Unfortunately, the sword’s blacklight-colored plasma blade also revealed his location to the few cops who were already masked and standing on his side of the gigantic cloud of mixed tear gas and falling pepper.

They turned and began running towards him. One stopped and fired at him; he felt the bullet hit his chest protection, and it kicked him hard. He stood up and used the APS to draw a line in the asphalt: smoke from burning tar rose along the line, and when the first cop stepped on it, the undermined street collapsed and the officer’s boots caught fire. In the ensuing panic, Ambros touched the Shifter and Jumped back behind the barricade.

Chaos ruled: cops and Swampers struggled hand-to-hand, as Arlen’s Army tried to push the police back across the wall. Apparently no one had as yet fired a shot, both sides relying on batons and grappling. Arlen himself had retreated to the second barricade, and Ambros could see him, holding a scoped rifle at port arms and barking orders to the men and women fighting at the wall. Joanna had pulled her bow-women off to one side, at the cops’ right flank. Their arrows were nocked, but their bows undrawn, and they all had at least a little cover in the form of trees and boulders along the berm of the Amazon.

He felt rather than heard his MPS buzzing at him. He ordered the map to project on the inside of his face shield, and frowned. He ran through the fight, pushing aside grappling Swampers and cops, up and over the second barricade. He shouted at Arlen over the din: “There’s a building catty-corner across the North Fork from here...Fifth Avenue and Seneca...what the hell is that?”

“I dunno!” Arlen hollered: “Empty, I think...”

Mark came up behind them: “Used to be a hardware store and lumber yard. I think the City is using for equipment storage now...”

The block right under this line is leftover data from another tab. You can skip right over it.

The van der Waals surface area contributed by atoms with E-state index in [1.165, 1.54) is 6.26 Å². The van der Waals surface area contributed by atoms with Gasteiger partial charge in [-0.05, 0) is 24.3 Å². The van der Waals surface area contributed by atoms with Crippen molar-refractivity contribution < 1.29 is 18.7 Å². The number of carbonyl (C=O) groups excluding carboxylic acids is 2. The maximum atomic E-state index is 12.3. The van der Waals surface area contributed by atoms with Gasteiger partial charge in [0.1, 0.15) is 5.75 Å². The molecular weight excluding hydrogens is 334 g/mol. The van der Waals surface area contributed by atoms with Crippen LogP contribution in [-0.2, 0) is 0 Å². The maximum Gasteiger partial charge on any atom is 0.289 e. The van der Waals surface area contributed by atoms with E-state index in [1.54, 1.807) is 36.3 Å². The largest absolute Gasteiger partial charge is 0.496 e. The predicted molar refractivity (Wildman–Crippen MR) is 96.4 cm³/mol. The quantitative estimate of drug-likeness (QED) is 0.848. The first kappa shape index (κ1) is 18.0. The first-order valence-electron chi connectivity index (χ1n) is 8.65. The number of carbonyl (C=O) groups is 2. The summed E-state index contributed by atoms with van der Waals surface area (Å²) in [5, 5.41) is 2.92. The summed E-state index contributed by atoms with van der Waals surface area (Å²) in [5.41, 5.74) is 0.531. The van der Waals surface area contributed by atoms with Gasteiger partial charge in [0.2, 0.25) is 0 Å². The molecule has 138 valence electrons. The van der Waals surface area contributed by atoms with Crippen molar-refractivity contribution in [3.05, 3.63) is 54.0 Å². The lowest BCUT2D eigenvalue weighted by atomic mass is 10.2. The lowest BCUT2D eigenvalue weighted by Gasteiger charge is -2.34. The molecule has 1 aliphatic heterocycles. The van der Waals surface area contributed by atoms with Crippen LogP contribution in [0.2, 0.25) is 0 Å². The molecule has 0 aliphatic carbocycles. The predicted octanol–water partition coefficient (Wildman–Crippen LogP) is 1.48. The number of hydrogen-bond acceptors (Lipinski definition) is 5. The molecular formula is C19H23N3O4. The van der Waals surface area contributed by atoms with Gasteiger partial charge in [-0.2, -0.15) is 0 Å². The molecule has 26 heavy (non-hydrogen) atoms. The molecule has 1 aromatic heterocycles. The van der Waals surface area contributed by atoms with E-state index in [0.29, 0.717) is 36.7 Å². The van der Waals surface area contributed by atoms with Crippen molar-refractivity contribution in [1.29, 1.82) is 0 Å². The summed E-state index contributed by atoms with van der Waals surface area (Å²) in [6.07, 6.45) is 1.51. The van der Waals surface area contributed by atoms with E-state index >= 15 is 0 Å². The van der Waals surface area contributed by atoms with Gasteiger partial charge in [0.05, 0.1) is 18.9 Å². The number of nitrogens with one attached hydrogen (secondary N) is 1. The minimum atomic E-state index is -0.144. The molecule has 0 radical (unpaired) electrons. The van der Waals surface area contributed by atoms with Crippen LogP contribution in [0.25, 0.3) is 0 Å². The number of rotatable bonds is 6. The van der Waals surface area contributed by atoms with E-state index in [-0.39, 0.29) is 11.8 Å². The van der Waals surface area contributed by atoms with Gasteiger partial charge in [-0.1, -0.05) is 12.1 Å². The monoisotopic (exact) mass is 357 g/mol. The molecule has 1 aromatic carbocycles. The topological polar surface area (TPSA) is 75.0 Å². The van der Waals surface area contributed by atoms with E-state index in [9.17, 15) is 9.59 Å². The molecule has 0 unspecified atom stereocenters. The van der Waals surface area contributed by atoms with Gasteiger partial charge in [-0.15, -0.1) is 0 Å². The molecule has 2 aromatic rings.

“Okay, something is going on over there,” Ambros said: “I’ll go check it out!”

He Jumped from where he stood, directly into the old lumberyard behind the mystery building.

“Shit!” he cried aloud, and Jumped again immediately, into the ditch behind. He stood there in freezing water up to his knees and surveyed the scene with his already-deployed drones: “Army? Marines? I can’t tell, but there have to be a thousand men there, and one real-live Abrams tank. Bastards.”

He Jumped back to Arlen’s position: “There are a thousand soldiers hiding over there, plus an Abrams. Looks like active-duty military, or maybe Marine Reserve.”

Mark yelled: “Sarge, we can’t fight that many, we only got about eighty effectives.”

Sarge looked at Ambros: “Well?”

“I can’t hold ’em off. Not without killing a whole bunch of ’em, and I’m not ready for that yet...”

Arlen shrugged: “Figured as much. Can you take out the tank?”

“I can and will.”

More cops arrived, carrying big plastic shields. They crossed the wall into the area behind the first line of cops, swinging clubs.